UNITED NATIONS - U.N. peacekeeping is headed for a crisis, with demand for blue helmets around the world skyrocketing, financial contributions dwindling and reserves of well-trained soldiers drying up. The term peacekeeping cannot be found in the United Nations charter and yet the U.N. peacekeeping department has grown exponentially since its first mission in 1948. Its $7.1 billion dollar budget now dwarfs that of the U.N. secretariat itself. But U.N. officials say even that budget is insufficient as the United Nations prepares for a mission to Somalia and to expand current missions in the Democratic Republic of Congo, Sudan, Chad and the Central African Republic. Fabienne Hara, vice president of the International Crisis Group, a Brussels-based think-tank, said U.N. peacekeepers may find it hard over the next few years to finance missions as countries feel the heat from the global financial crisis. "Contributions of U.N. members states will probably not grow at the very least, if not diminish," she said, adding that some missions "may not be funded properly due to a crisis in terms of resources."

There are other problems. With some 112,000 mostly Third World forces spread across the globe, some of the traditional U.N. troop contributors say they are running out of troops. Western states complain that Iraq and expanding commitments in Afghanistan mean they have no spare soldiers for other U.N. missions and urge states like Russia to step up. While developing countries like India and Pakistan provide most of the U.N. troops, it is rich countries that foot the bill. The United States alone pays for around a quarter of the peacekeeping budget and under a dozen developed countries cover nearly 90 percent. All of them now face recession fears.

U.N. diplomats and analysts agree that most of the 63 U.N. peacekeeping operations can be considered successful. In fact, a 2005 RAND Corporation study found that U.N. peacekeeping missions have proven more effective than U.S.-led operations. But there have been some glaring U.N. failures due to a variety of reasons. In 1990s, U.N. peacekeepers failed to prevent the genocide in Rwanda and a major massacre in Bosnia. One of the contributing factors, analysts say, was insufficient resources to confront the conflict, a risk that may present itself again as funding pressures increase for missions that have increasingly forceful mandates. "UN forces ... do fail, but this is often the result of either too few troops or too little money," said political analyst Max Bergmann of the National Security Network.

"Our reliance on the United Nations to address trouble spots and to prevent them from worsening has only increased," he said. "Shorting the U.N. on peacekeeping funding is therefore akin to shooting ourselves in the foot." Another accusation routinely hurled at the blue helmets is that they are often inept and cowardly. U.N. officials vehemently reject this charge, citing rising post-Cold War death rates as just one proof of U.N. peacekeepers' courage. In the case of Congo, U.N. officials dismiss suggestions that U.N. peacekeepers could have prevented the flight of a quarter million civilians in eastern Congo caused by a renewal of fighting between government forces and rebels loyal to renegade Congolese Gen. Laurent Nkunda. "We didn't, and still don't, have enough people there," said a U.N. official. "Congo's big as western Europe." While some council diplomats accuse the 17,000-strong U.N. mission in Congo, known as MONUC, of not implementing its mandate "robustly" enough, the council took one and a half months to approve a request from MONUC chief Alan Doss for 3,000 reinforcements he said were desperately needed. Diplomats say it may take many more months to find 3,000 extra troops and police for MONUC -- if they are found at all. Western diplomats say Congo is not as strategically vital as Afghanistan or Iraq, so they will send no troops.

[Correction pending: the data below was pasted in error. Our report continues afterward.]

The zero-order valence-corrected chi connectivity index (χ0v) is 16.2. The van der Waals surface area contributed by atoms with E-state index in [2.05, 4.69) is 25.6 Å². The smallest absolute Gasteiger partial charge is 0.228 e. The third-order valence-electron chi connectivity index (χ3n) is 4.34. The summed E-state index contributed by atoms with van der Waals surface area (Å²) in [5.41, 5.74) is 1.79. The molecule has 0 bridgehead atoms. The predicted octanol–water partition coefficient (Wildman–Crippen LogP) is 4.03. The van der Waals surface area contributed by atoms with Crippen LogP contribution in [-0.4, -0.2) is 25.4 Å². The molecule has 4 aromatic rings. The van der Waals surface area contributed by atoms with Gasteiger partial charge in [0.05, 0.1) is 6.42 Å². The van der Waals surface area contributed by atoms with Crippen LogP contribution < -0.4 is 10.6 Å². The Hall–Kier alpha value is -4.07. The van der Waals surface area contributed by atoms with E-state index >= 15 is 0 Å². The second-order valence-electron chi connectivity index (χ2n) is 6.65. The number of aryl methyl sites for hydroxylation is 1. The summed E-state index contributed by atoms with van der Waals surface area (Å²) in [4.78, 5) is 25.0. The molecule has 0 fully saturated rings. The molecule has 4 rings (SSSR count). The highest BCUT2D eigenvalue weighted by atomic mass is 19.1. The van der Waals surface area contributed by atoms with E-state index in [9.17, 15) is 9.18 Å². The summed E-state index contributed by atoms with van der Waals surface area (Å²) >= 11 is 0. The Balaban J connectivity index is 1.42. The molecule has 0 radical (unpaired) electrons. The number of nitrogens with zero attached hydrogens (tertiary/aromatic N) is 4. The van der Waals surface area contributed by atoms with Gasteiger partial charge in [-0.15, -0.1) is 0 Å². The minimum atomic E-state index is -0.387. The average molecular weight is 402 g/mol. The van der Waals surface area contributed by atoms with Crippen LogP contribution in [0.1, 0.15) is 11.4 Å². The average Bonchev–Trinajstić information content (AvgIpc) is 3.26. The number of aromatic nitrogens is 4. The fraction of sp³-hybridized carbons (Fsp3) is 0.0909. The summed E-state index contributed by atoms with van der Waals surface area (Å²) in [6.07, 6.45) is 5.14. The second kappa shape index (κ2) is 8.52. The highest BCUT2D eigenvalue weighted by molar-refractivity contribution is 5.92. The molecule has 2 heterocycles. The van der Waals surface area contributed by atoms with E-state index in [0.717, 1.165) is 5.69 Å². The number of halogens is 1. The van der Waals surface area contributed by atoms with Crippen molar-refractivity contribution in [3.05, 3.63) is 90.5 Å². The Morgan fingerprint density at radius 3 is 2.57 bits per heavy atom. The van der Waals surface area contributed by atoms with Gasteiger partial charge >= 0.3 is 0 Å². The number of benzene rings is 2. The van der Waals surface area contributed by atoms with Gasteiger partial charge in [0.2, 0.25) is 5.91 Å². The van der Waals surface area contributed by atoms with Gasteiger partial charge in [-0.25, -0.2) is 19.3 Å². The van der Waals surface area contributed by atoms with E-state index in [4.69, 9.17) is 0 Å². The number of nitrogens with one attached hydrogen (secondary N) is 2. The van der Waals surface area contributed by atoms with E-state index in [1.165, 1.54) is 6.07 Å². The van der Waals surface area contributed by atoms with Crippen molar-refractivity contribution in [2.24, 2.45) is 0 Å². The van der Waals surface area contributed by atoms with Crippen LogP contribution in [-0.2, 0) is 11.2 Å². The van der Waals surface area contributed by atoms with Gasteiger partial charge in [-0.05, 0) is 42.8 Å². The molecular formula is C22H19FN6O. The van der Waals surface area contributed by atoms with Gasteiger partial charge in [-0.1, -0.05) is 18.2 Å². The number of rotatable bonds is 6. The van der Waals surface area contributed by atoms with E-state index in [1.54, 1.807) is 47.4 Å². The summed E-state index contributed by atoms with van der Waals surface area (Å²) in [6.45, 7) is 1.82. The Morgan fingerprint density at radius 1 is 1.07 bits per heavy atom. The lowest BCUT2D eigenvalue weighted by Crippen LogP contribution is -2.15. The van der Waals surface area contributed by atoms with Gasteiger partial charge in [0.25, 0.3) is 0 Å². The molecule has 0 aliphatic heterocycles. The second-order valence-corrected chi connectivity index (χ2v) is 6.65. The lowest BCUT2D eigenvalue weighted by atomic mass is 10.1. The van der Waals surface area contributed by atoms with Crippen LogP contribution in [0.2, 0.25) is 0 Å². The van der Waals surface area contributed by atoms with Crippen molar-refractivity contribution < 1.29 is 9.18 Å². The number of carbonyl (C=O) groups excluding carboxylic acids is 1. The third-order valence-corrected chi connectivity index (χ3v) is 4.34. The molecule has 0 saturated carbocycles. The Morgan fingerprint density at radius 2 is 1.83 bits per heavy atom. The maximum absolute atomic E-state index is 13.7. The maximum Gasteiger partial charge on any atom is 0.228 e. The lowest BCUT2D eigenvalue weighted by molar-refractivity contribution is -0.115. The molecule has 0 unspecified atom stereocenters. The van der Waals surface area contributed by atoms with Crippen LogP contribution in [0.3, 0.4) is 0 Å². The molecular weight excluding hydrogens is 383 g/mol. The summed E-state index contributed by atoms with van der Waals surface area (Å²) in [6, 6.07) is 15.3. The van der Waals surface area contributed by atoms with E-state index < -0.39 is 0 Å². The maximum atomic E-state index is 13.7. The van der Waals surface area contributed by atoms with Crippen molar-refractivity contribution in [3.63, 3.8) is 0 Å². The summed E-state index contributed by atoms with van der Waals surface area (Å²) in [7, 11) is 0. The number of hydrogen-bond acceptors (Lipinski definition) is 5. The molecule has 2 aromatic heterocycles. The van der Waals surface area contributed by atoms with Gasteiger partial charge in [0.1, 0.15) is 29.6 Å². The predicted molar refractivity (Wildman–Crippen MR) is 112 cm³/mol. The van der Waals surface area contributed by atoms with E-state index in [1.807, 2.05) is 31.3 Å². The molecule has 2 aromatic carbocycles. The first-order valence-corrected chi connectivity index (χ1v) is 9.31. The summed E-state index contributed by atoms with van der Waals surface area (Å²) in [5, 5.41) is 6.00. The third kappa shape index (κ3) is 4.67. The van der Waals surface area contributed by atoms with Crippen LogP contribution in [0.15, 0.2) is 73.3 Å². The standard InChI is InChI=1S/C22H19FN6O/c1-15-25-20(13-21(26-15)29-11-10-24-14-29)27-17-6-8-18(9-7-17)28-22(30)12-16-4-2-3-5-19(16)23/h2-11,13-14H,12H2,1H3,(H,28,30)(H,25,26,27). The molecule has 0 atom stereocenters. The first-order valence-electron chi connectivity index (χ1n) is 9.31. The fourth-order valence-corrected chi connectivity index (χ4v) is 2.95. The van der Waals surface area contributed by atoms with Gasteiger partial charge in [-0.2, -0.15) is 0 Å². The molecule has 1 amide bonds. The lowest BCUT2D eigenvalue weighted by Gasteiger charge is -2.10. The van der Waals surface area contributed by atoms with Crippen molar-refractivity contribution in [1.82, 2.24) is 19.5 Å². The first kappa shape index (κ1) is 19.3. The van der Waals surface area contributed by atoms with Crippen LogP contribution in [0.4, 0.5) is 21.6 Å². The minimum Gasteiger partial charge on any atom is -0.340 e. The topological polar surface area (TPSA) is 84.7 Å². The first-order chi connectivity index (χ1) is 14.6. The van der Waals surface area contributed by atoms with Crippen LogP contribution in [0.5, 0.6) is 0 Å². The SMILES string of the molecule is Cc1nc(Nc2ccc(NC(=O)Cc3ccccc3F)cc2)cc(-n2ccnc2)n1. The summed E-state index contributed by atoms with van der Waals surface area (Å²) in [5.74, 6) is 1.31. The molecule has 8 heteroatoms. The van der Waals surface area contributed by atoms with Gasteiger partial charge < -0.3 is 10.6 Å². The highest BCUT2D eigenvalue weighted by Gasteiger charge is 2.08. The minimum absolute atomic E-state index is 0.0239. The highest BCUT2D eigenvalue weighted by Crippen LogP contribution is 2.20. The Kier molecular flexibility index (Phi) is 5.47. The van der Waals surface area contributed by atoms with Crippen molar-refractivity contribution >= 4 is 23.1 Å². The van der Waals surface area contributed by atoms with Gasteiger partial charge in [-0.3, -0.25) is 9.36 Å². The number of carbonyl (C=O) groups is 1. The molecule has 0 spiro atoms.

Another U.N. official said he worried that the Security Council saw its job as completed now that it had approved an increase in MONUC. He said the council should be lobbying countries to offer troops and equipment needed by the mission. "The Security Council can drop the ball, move on to another issue and we're the ones at fault," the official said. "We've seen before that is a recipe for failure." One senior Western Security Council diplomat said that criticism was valid but added that it was time for other countries with large, well-trained armies to offer soldiers to the Somalia, Congo and other missions in need of troops. "We're not the only ones who can do this," the diplomat said. "Where are the Russians, the Ukrainians? Where are the developing countries who want to have seats on the Security Council? Where is Brazil? It doesn't always have to be us."


$23-million Human Rights ceiling collapsing (UN avoiding story getting out). Human Rights Tribune, Dec 6, 2008

UN wants $1-billion renovation in Geneva (after $1.9-billion facelift in New York). Fox News, Dec 6, 2008

UN Human Rights ceiling cost 20-million euros (money lifted from foreign aid budget) & Taxpayers see red over UN Sistine Chapel (Spain paid for UN ceiling in Switzerland) & photos of UN 15,000 sq/ft Geneva ceiling. Brussels/Irish/Galeria, Dec 1, 2008

UN failed in $1.2-bn Congo peacekeeping role (betrayed pledge to combat Rwandan Hutus; unwilling to prevent civilians being killed). Uganda New Vision, Dec 1, 2008


2.Big Brother & 22.Doublethink & 5.Pyramidal New World Order

Jackie Jura
~ an independent researcher monitoring local, national and international events ~